Leithart/Trueman/Sanders - The End of Protestantism

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kvanlaan

Puritan Board Doctor
Is "First Things" a general trash bin of theological thought? Just curious, as I'm not really familiar.
 

Jerusalem Blade

Puritan Board Post-Graduate
Kevin, this is from Wiki:

First Things was founded in 1990 by Richard John Neuhaus, a prominent Lutheran minister and writer, who converted to the Catholic Church and entered the priesthood shortly after the journal's founding. Fr. Neuhaus served as the journal's editor-in-chief until his death in 2009 and wrote a regular column called, "The Public Square." He started the journal after his connection with the Rockford Institute was severed.​

It's a well-known R.C. mag that occasionally has interesting articles.
 

Reformed Covenanter

Puritanboard Commissioner
Content aside, am I the only person who finds Leihart's writing style to be horrendous.
No, you are certainly not alone in coming to that conclusion. Most stuff the Federal Visionists put out largely consists of ill-informed rhetoric, "cute" asides, and glib caricatures of things that they do not understand.
 

greenbaggins

Administrator
Staff member
To put it ridiculously mildly, it is a tad difficult now to defend Leithart as a bastion of confessional Reformed orthodoxy. He is not merely being creative, as his defenders have argued. He has gone rather further. Jason Stellman has said that the reason he swam the Tiber is that he was being convinced of Leithart's actual arguments!
 

a mere housewife

Not your cup of tea
I like Leithart only when he is writing on literature or something else and not directly on theology.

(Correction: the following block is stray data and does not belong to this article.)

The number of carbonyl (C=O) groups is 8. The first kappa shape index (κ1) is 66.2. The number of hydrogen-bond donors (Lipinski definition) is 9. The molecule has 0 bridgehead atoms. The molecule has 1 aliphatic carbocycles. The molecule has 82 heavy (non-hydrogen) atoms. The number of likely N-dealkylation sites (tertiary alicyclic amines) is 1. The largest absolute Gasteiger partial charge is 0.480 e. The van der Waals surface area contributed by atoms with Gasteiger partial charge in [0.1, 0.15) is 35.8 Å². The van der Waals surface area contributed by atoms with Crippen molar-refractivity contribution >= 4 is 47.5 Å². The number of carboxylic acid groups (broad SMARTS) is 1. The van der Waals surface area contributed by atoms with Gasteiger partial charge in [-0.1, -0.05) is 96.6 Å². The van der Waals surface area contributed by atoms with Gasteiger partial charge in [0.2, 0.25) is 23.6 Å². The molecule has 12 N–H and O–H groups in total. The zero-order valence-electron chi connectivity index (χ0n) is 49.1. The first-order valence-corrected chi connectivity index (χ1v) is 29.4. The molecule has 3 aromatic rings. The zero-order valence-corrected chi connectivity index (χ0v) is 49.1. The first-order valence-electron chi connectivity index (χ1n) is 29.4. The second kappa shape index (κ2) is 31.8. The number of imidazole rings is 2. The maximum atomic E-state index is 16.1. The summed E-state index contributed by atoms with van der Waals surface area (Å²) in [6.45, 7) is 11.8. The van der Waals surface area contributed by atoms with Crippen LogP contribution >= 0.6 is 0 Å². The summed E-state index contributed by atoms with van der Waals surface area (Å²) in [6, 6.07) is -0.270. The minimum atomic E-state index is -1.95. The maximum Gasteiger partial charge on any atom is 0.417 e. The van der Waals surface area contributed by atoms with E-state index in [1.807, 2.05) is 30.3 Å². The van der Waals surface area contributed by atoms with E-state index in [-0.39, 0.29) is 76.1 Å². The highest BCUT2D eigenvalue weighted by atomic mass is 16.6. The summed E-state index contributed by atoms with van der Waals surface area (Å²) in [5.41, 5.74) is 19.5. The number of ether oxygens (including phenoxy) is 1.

I would have to do more research than I am willing to do at the moment so please take this with a block of salt, but I found Mr. Leithart's approach to literature to be also somewhat 'creative' (though I think I dislike using that word to mean inaccurate: creativity is not supposed to work against the grain of truth). Something I remember reading on Jane Austen in particular seemed to be simply pulling a redemptive rabbit out of a hat (again, if I'm remembering correctly, and I'm ready to confess to a faulty memory :). If JA meant to write something of a redemptive nature, she executed it very badly, which is unlike her. Just wanted to insert that accuracy with texts is also important in approaching literary works or we aren't appreciating the work itself and we aren't really being addressed by something outside of our own conceptions.
 

arapahoepark

Puritan Board Graduate
To put it ridiculously mildly, it is a tad difficult now to defend Leithart as a bastion of confessional Reformed orthodoxy. He is not merely being creative, as his defenders have argued. He has gone rather further. Jason Stellman has said that the reason he swam the Tiber is that he was being convinced of Leithart's actual arguments!
That's sad, it really is.
 

ZackF

Puritan Board Graduate
I like Leithart only when he is writing on literature or something else and not directly on theology.